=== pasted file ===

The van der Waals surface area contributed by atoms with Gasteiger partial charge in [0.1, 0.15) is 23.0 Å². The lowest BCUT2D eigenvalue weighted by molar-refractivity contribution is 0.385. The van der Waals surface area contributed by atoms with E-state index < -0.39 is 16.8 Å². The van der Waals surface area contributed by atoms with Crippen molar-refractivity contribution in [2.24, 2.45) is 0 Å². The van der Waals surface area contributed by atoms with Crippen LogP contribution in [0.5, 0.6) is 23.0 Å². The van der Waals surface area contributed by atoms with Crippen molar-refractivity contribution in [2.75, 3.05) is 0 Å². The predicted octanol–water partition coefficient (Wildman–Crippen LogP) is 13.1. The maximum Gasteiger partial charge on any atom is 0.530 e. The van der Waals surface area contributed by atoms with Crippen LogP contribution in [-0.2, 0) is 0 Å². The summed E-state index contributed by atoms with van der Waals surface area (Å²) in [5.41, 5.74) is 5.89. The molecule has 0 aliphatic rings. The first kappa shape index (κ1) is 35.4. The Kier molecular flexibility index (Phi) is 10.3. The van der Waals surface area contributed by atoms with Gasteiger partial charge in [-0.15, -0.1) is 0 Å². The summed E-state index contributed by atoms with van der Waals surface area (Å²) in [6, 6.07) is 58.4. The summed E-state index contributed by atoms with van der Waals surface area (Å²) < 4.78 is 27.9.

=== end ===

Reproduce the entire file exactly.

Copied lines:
The van der Waals surface area contributed by atoms with Gasteiger partial charge in [0.1, 0.15) is 23.0 Å². The lowest BCUT2D eigenvalue weighted by molar-refractivity contribution is 0.385. The van der Waals surface area contributed by atoms with E-state index < -0.39 is 16.8 Å². The van der Waals surface area contributed by atoms with Crippen molar-refractivity contribution in [2.24, 2.45) is 0 Å². The van der Waals surface area contributed by atoms with Crippen LogP contribution in [0.5, 0.6) is 23.0 Å². The van der Waals surface area contributed by atoms with Crippen molar-refractivity contribution in [2.75, 3.05) is 0 Å². The predicted octanol–water partition coefficient (Wildman–Crippen LogP) is 13.1. The maximum Gasteiger partial charge on any atom is 0.530 e. The van der Waals surface area contributed by atoms with Crippen LogP contribution in [-0.2, 0) is 0 Å². The summed E-state index contributed by atoms with van der Waals surface area (Å²) in [5.41, 5.74) is 5.89. The molecule has 0 aliphatic rings. The first kappa shape index (κ1) is 35.4. The Kier molecular flexibility index (Phi) is 10.3. The van der Waals surface area contributed by atoms with Gasteiger partial charge in [-0.15, -0.1) is 0 Å². The summed E-state index contributed by atoms with van der Waals surface area (Å²) in [6, 6.07) is 58.4. The summed E-state index contributed by atoms with van der Waals surface area (Å²) < 4.78 is 27.9.